Mr Cartledge: Just to add a point. International comparisons are fraught with many difficulties. It is a well-known fact, and I do not think widely challenged, that the published rate of fares for travel around London is higher than the equivalent fares around most other comparable cities but London has a much lower level of subsidy and a much higher level of cost recovery from passengers. However, it is the case also that London has for many years had a very much more generous system of concessionary fares for older people and now has a much more generous system of concessionary fares for young people than is available in most equivalent cities. It depends very much on the category of passenger you are talking about as to whether or not these comparisons hold good.
Q87 Mr. David Clelland: Why is the creation of a national railcard such a good idea?
Mr Smith: It would be a good idea if it encouraged more people to travel. If it encouraged more people to get out of their cars and to use the trains, it would be a good idea. It has a simplicity about it which is attractive.
Q88 Mr. David Clelland: You said "if" but presumably you think it would be because you are recommending it?
Mr Smith: We have put forward a policy position that we would like to see a railcard. To be honest, we need to do more work on it in the context of the research that has already been mentioned. It is clear that other types of railcards do encourage travel, otherwise the rail companies would not do it. It is odd that we do not have this type of national railcard when we have a national rail network which still describes itself as such.
Q89 Mr. David Clelland: What is the evidence from Sweden on that? In the evidence from the East Midlands there was mention of the Swedish system.
Mr Abbott: I think in some small European countries such as Sweden you can buy a pass which covers the whole country for a year. We have a similar sort of thing in this country for Greater London and the Metropolitan areas. I think that although a national railcard has an attraction, to me there is a danger, first of all, that the railways would carry more passengers for less money in aggregate, and it is a slippery slope to go down. I think there is also a danger that the train operators would tend to put up the price of unregulated tickets in the knowledge that many of the purchasers were getting a discount. I think there is evidence of this from the South East. From the brief study I did I found the price of a cheap day return in the southern counties is more expensive than we find in the East and West Midlands because many of the purchasers have a network card and are getting one-third off.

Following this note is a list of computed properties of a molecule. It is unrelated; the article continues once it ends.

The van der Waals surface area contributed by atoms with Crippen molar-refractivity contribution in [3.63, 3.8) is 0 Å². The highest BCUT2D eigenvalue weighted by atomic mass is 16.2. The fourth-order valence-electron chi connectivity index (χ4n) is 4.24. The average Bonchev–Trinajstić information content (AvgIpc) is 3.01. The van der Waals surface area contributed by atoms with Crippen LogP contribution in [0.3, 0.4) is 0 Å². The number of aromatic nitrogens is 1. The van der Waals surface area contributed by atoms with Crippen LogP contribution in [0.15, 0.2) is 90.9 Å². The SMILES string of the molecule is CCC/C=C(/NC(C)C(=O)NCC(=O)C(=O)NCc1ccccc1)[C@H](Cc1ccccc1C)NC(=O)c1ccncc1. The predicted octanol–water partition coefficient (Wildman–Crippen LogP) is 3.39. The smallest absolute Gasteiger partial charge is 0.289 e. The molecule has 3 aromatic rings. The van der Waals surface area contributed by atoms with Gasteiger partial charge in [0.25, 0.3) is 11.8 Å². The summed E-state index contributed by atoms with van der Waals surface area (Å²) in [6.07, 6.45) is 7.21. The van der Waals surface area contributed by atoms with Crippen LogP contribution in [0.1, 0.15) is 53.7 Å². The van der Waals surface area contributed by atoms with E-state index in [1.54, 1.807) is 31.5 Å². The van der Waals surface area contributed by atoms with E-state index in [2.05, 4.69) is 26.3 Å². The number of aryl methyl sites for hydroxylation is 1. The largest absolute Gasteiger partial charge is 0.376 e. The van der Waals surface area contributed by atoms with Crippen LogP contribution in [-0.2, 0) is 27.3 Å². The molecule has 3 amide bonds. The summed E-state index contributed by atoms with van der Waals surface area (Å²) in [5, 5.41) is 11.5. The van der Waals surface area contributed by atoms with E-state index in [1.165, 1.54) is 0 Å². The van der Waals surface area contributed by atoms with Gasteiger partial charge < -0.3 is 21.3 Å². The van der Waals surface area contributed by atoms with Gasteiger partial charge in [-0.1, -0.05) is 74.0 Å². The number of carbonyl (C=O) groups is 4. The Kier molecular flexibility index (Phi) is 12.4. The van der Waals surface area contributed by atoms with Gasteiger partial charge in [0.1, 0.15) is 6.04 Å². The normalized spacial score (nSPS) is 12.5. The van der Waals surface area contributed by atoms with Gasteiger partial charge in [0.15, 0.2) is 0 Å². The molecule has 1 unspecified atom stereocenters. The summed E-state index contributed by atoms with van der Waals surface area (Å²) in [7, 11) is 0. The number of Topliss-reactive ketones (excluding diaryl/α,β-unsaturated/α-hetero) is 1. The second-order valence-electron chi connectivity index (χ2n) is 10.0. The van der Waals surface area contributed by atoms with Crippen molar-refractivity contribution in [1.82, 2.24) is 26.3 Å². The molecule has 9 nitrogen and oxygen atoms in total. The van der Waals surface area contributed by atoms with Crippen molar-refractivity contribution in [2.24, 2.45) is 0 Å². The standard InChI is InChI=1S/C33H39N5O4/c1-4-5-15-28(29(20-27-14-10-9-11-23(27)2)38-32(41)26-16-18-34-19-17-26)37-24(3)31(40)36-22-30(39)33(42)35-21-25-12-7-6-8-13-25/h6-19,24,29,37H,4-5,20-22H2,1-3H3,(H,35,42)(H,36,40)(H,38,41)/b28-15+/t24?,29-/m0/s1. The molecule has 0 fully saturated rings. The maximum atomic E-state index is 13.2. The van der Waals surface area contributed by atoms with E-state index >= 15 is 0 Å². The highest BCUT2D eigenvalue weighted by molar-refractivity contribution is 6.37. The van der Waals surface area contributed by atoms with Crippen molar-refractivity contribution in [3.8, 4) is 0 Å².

Q90 Mr. David Clelland: Should all the tickets be regulated? Would it help if we had more regulation?
Mr Abbott: I do not think we would want to see every type of ticket regulated but I do think the regulation issue needs re-examination. I am afraid I do not have any instant solutions to offer.
Mr Smith: On that particular point about the regulation of open tickets, it is a knotty problem that one. One of the first complaints I ever saw when I joined the RPC was a woman who went to travel from Newcastle to London for a funeral, who had not used the railway for years, who turned up at the railway station, and was astounded at the price of an open ticket.
This is an uncorrected transcript of evidence taken in public and reported to the House. The transcript has been placed on the internet on the authority of the Committee. Neither witnesses nor Members have had the opportunity to correct the record. The transcript is not yet an approved formal record of these proceedings.